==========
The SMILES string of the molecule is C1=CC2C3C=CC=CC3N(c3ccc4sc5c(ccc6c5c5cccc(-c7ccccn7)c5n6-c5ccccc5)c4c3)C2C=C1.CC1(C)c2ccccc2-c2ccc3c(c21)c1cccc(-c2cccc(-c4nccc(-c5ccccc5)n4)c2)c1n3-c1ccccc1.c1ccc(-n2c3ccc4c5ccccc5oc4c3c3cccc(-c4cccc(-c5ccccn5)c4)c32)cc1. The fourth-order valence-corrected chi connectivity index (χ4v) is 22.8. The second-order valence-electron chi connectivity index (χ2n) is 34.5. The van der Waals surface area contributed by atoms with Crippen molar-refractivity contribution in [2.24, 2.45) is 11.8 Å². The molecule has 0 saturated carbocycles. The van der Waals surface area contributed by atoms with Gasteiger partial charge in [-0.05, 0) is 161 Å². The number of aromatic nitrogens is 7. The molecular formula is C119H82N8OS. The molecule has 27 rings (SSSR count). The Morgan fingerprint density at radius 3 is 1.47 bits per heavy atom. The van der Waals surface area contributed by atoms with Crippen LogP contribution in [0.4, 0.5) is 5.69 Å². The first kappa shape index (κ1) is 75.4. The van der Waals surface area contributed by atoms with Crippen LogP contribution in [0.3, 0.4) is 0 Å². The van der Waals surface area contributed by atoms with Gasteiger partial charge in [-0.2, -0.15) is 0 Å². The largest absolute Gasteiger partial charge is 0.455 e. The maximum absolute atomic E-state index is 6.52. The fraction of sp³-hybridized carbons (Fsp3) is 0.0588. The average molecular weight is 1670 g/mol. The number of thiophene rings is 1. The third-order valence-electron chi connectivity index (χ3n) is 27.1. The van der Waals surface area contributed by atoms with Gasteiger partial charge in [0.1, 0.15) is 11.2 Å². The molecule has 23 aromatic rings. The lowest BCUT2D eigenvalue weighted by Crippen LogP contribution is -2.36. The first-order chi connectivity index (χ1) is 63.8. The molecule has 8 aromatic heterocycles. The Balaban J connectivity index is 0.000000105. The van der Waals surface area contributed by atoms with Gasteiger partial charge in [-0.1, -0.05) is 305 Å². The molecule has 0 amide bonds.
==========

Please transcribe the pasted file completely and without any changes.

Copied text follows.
The SMILES string of the molecule is C1=CC2C3C=CC=CC3N(c3ccc4sc5c(ccc6c5c5cccc(-c7ccccn7)c5n6-c5ccccc5)c4c3)C2C=C1.CC1(C)c2ccccc2-c2ccc3c(c21)c1cccc(-c2cccc(-c4nccc(-c5ccccc5)n4)c2)c1n3-c1ccccc1.c1ccc(-n2c3ccc4c5ccccc5oc4c3c3cccc(-c4cccc(-c5ccccn5)c4)c32)cc1. The fourth-order valence-corrected chi connectivity index (χ4v) is 22.8. The second-order valence-electron chi connectivity index (χ2n) is 34.5. The van der Waals surface area contributed by atoms with Crippen molar-refractivity contribution in [2.24, 2.45) is 11.8 Å². The molecule has 0 saturated carbocycles. The van der Waals surface area contributed by atoms with Gasteiger partial charge in [-0.05, 0) is 161 Å². The number of aromatic nitrogens is 7. The molecular formula is C119H82N8OS. The molecule has 27 rings (SSSR count). The Morgan fingerprint density at radius 3 is 1.47 bits per heavy atom. The van der Waals surface area contributed by atoms with Crippen LogP contribution in [0.4, 0.5) is 5.69 Å². The first kappa shape index (κ1) is 75.4. The van der Waals surface area contributed by atoms with Crippen LogP contribution in [0.3, 0.4) is 0 Å². The van der Waals surface area contributed by atoms with Gasteiger partial charge in [-0.2, -0.15) is 0 Å². The largest absolute Gasteiger partial charge is 0.455 e. The maximum absolute atomic E-state index is 6.52. The fraction of sp³-hybridized carbons (Fsp3) is 0.0588. The average molecular weight is 1670 g/mol. The number of thiophene rings is 1. The third-order valence-electron chi connectivity index (χ3n) is 27.1. The van der Waals surface area contributed by atoms with Gasteiger partial charge in [0.1, 0.15) is 11.2 Å². The molecule has 23 aromatic rings. The lowest BCUT2D eigenvalue weighted by Crippen LogP contribution is -2.36. The first-order chi connectivity index (χ1) is 63.8. The molecule has 8 aromatic heterocycles. The Balaban J connectivity index is 0.000000105. The van der Waals surface area contributed by atoms with Gasteiger partial charge in [-0.1, -0.05) is 305 Å². The molecule has 0 amide bonds.